Commercial UK cinema should live or die on the open market both in financing and distribution, but artistic cinema needs government support.

While the UK government works on its new plans for film after initiating the dismantling of the UK Film Council, it’s a good time to lay out a key idiosyncrasy about British cinema that makes it different from other European industries.
The English language, simply put, gives UK films of a certain commercial bent the opportunity to break out into the US market and score sales around the world that French, German or Swedish films do not have. So in North America, for example, The Queen grossed $56.4m, Gosford Park took $41.3m and The Constant Gardener $33.6m.

That’s not to mention Working Title’s steady stream of UK hits through Universal or Focus or an all-out blockbuster like Slumdog Millionaire. The common language can help turn these accessible audience films into bona fide hits.

British arthouse films, on the other hand, are a different animal altogether. Usually telling stories set in the UK, reflecting UK society or displaying unique artistic visions, they encompass the visual bravado of Jarman, Greenaway or Sally Potter and the social drama of Loach, Leigh and Shane Meadows.

From critical favourites Terence Davies, Pawel Pawlikowski and Andrea Arnold to world-class documentarians like James Marsh and Kevin Macdonald, these film-makers are renowned on the global movie stage as among Europe’s finest artistic voices.
So which of these strands should get the government’s Lottery funding? Clearly the latter makes more sense. These films need all the help they can get from development and production to sales and distribution. They are important cultural items, standard-bearers for the nation across the world and, when made at the right price, they are commercially viable and possess longterm value.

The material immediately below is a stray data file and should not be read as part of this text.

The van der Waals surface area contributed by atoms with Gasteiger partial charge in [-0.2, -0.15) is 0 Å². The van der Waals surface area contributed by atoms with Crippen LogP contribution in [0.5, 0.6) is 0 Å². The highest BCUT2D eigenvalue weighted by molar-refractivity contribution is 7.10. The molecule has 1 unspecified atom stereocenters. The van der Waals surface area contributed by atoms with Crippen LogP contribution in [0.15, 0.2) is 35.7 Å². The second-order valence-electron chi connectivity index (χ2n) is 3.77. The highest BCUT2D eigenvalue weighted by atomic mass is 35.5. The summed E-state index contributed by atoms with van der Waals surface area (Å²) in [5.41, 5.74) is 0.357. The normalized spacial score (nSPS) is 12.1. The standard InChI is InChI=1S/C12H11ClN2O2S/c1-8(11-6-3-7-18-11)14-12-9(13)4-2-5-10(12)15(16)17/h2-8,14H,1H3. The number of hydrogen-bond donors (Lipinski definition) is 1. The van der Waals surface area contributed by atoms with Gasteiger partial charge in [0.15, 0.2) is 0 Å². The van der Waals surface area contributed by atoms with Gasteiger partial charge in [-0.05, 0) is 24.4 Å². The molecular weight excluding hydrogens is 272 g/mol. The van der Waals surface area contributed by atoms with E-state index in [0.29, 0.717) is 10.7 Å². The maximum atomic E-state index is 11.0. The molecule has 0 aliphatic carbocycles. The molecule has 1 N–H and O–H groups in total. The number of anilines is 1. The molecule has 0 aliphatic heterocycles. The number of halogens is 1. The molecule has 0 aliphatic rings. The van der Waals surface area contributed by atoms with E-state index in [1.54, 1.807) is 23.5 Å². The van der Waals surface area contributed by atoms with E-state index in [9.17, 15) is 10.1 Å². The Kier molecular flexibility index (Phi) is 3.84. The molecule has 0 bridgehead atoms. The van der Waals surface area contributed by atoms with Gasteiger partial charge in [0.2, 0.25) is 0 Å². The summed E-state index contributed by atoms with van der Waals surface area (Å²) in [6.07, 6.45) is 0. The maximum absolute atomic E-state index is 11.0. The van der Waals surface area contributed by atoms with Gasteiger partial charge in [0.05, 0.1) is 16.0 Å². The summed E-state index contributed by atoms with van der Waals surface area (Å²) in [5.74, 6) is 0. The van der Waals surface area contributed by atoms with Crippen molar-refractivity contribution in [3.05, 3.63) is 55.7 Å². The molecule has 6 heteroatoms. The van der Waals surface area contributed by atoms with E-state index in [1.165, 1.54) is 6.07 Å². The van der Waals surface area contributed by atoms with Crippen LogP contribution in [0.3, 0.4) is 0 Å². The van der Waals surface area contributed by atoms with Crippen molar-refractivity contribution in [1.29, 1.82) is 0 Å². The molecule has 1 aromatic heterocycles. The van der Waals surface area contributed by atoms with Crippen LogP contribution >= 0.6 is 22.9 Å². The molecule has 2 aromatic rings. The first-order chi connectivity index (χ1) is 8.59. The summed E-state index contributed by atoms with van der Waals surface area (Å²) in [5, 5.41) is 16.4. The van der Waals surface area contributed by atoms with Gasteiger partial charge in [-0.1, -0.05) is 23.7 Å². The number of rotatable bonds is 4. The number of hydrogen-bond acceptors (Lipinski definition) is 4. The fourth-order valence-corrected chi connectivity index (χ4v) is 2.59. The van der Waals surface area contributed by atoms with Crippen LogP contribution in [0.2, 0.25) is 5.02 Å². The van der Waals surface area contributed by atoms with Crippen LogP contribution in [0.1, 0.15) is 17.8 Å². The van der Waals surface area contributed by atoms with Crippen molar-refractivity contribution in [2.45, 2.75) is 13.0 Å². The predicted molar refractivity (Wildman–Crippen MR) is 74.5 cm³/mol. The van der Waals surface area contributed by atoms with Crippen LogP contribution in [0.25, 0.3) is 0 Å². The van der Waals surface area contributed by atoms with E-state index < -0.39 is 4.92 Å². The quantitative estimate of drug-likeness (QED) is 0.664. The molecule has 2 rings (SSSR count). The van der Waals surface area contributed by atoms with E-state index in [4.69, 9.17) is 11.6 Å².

The former category of films, on the other hand, should live or die on the open market, raising independent finance to endorse their ultimate worth in theatres and beyond.
The UK’s European counterparts France and Germany may invest in bigger mainstream films in their industries but then those films don’t have much of a shot travelling in the same way that UK films do. While the English language can be a blessing to some films and a curse to others, the UK should not be judged by other standards. It is an industry divided by its relationship with the US. That is not the case for the continental industries.
It’s often said that British audiences don’t like to pay to see British films. Local journalists have raged that Lottery funding is poured into films that don’t find large audiences. But that is not necessarily the point of Lottery funding which elsewhere is used to fund far more rarefied artistic activities than film like dance, sculpture, theatre and literature.
The UK Film Council tried to accommodate all types of film in its lottery funding mandate and that could have been a mistake. Perhaps the new Lottery agency, whether that is a broadcaster, the BFI or Film London, will focus on film as artform just as The Arts Council directs funds to public artwork and exhibitions. That should not be confused with commercial cinema which is a big capitalistic business and needs no help from government.